phillipPbor

Member
Sounds like the sliding puzzle from Castlevania DS:


But it sounds like the difference here may be that instead of having n panels outright, you have to find the panels throughout the game. Then you can move around the panels that you have found such that you create useable paths elsewhere. Am I right?

Well, first off you need to design your sliding puzzle in full. Your puzzle will have a complete solution, so design that first (remember to leave one panel empty). There's a sliding puzzle tutorial on the old forums that I made. It's pretty comprehensive, too. They seem easy to make, but they can be actually quite difficult depending on how you decide to program them.

Assign numerical values to each piece, just like in the image above. Now design your rooms for each of those pieces and put the rooms in the same numerical order. If you don't trust GM's internal mechanics, you can assign each room index to an array of all the rooms in the solution. You don't actually need an array of the solution to compare to if you don't want to notify the player that he got all the pieces in the right order, however you will need an array holding the current layout of the room.

Furthermore, you will want an array that defines the pathways of each room. You'd use some fancy bit manipulation to keep track of that. So let's take the CVDS puzzle map as it is completed:

Ooh, those tricky buggers -- four of the rooms don't even connect! Anyway, the first room has exits on the left and right. We can denote this numerically as a value of 5. Room 2 has exits at the left and bottom. We can denote this numerically as a value of 12. Room 3 has exits on the right and down, which would thus be 9 following the same pattern. In other words, 1 = right, 2 = up, 4 = left, and 8 = down. You add them together to get the value of the room.

puzzle_room[0] = 5;
puzzle_room[1] = 12;
puzzle_room[2] = 9;
puzzle_room[3] = 5;
puzzle_room[4] = 1;
puzzle_room{5] = 11;
puzzle_room[6] = 14;
puzzle_room[7] = 8;

and so on.

You'll store the player's "position in the puzzle" in a variable. When the player enters a room, check its doorway value (the value in the exits array). For each of the directions, check if the next room in that direction has the opposite door value. If no room exists, lock the door. If the adjacent room has the wrong value, lock the door.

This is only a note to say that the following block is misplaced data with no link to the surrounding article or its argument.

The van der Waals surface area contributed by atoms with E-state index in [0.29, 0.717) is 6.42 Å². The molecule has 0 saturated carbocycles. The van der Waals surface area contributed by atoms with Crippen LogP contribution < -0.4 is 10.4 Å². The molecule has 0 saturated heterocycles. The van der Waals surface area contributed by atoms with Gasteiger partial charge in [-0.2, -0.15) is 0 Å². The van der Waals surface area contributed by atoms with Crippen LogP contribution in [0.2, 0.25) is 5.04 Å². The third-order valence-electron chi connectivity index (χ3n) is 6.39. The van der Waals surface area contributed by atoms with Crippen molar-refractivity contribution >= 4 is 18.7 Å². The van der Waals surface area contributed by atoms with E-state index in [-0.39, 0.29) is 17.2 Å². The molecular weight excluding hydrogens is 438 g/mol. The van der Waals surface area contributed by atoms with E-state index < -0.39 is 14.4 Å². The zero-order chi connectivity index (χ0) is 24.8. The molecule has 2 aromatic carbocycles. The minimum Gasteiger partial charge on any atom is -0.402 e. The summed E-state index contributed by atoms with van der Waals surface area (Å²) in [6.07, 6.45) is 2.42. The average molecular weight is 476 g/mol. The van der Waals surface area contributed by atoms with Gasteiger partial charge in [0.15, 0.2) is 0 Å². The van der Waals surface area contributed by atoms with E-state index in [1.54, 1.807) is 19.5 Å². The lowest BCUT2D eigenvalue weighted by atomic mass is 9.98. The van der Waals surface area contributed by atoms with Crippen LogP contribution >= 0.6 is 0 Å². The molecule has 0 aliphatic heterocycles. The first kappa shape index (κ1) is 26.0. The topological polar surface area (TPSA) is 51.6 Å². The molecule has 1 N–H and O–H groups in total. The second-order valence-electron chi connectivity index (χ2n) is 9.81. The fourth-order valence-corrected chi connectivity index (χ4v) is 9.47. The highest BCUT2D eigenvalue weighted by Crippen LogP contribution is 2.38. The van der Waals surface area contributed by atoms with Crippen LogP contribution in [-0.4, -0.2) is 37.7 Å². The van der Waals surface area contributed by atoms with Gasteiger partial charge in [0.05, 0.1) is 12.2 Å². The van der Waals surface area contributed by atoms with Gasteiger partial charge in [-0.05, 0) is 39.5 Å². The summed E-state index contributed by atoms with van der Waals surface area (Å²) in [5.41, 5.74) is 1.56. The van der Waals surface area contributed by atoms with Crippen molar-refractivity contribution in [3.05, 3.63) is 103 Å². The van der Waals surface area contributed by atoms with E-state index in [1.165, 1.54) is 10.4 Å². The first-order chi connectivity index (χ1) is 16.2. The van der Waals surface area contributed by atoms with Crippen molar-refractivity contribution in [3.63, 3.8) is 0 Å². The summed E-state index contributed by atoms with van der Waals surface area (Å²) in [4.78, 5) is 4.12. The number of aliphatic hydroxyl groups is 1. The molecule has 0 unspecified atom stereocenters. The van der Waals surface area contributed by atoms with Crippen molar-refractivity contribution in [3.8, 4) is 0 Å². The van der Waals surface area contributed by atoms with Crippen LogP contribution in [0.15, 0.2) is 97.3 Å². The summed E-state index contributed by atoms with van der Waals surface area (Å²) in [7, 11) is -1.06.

I under stand, but how can you make background and hotspots change when you move (the control room or other rooms?) I mean how can you change paths of the game when you move the rooms with puzzle slider? (IN First PERSON point and click game.)
like a myst style game. (myst is a FP point and click game made in 2000 windows 95 created by a compony (CYAN.in) even made the award winning sequals, (RIVEN) (EXILE) (REVOLUTION) and finally (END OF AGES).
(they even made remakes) what inspires me is by game jams from game jolt, that I see a russan MYST style game called (MYHA)
 

TheouAegis

Member
Yeah I know what Myst is. It came out in 1993 when I was 13 years old. I played it on the Apple Macintosh and on the Sega Saturn.

Did the stuff actually change while you were moving the pieces? Or did the puzzle cover up the screen and the pieces actually moved after you closed the puzzle display? From what I remember of Myst, any "action" you could see on the screen was just an image sliding around into place, then when you clicked to move it'd change rooms.

If you wanted to make the sliding puzzle affect one entire room, rather than a series of rooms (which would be a lot easier), then you'd have to manually reposition each chunk of object and tile date in the room based on the values in the puzzle.

Each "chunk" would be the 4x4 blocks each section is made up of. You'd make an array holding the ids of each tile and object inside each chunk. When the player moves a piece, you'd loop through the array and move each tile and chunk accordingly.

for(i=0; i<array_length_2d(chunk_objects,moved_chunk); i++) {
if chunk_shift_vertical == true
with chunk_objects[moved_chunk,i] y += chunk_size * chunk_shift_direction;
else
with chunk_objects[moved_chunk,i] x += chunk_size * chunk_shift_direction;
}

With this kind of method, you could keep it all in one room and let the player see the immediate changes.
 

phillipPbor

Member
thanks... but I think we an make a concept demo.

if the moving rooms and a control panal located at the middle slot (room) that way I can be able to help use the example.((ill give credit))